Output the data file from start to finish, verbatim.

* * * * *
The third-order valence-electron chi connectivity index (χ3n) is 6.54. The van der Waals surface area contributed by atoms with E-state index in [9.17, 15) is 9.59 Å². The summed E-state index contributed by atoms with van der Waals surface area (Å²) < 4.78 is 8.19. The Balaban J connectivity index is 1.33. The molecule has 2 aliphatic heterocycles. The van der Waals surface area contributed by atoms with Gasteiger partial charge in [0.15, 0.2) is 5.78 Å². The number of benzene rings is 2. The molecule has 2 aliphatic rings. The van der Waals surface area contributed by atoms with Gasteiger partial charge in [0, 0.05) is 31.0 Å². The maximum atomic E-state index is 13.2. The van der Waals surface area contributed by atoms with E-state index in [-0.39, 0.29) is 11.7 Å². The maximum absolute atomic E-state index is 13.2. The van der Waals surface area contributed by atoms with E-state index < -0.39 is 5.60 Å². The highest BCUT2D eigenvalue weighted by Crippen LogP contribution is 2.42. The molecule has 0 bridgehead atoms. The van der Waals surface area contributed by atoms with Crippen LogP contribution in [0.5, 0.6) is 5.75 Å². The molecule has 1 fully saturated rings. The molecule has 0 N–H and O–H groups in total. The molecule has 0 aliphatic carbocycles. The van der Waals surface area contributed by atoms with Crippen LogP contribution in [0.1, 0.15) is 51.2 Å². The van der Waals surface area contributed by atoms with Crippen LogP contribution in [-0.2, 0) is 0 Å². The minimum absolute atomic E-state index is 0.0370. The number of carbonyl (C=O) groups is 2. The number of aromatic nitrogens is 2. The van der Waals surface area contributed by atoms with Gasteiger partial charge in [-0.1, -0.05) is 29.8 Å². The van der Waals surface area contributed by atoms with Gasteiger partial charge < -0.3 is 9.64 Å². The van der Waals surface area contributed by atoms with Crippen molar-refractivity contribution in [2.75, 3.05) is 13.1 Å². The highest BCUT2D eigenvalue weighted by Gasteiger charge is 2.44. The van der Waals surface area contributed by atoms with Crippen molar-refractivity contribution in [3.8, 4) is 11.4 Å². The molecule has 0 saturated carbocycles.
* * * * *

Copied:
The third-order valence-electron chi connectivity index (χ3n) is 6.54. The van der Waals surface area contributed by atoms with E-state index in [9.17, 15) is 9.59 Å². The summed E-state index contributed by atoms with van der Waals surface area (Å²) < 4.78 is 8.19. The Balaban J connectivity index is 1.33. The molecule has 2 aliphatic heterocycles. The van der Waals surface area contributed by atoms with Gasteiger partial charge in [0.15, 0.2) is 5.78 Å². The number of benzene rings is 2. The molecule has 2 aliphatic rings. The van der Waals surface area contributed by atoms with Gasteiger partial charge in [0, 0.05) is 31.0 Å². The maximum atomic E-state index is 13.2. The van der Waals surface area contributed by atoms with E-state index in [-0.39, 0.29) is 11.7 Å². The maximum absolute atomic E-state index is 13.2. The van der Waals surface area contributed by atoms with E-state index < -0.39 is 5.60 Å². The highest BCUT2D eigenvalue weighted by Crippen LogP contribution is 2.42. The molecule has 0 bridgehead atoms. The van der Waals surface area contributed by atoms with Crippen LogP contribution in [0.5, 0.6) is 5.75 Å². The molecule has 1 fully saturated rings. The molecule has 0 N–H and O–H groups in total. The molecule has 0 aliphatic carbocycles. The van der Waals surface area contributed by atoms with Crippen LogP contribution in [0.1, 0.15) is 51.2 Å². The van der Waals surface area contributed by atoms with Crippen LogP contribution in [-0.2, 0) is 0 Å². The minimum absolute atomic E-state index is 0.0370. The number of carbonyl (C=O) groups is 2. The number of aromatic nitrogens is 2. The van der Waals surface area contributed by atoms with Gasteiger partial charge in [-0.1, -0.05) is 29.8 Å². The van der Waals surface area contributed by atoms with Gasteiger partial charge < -0.3 is 9.64 Å². The van der Waals surface area contributed by atoms with Crippen molar-refractivity contribution in [2.75, 3.05) is 13.1 Å². The highest BCUT2D eigenvalue weighted by Gasteiger charge is 2.44. The van der Waals surface area contributed by atoms with Crippen molar-refractivity contribution in [3.8, 4) is 11.4 Å². The molecule has 0 saturated carbocycles.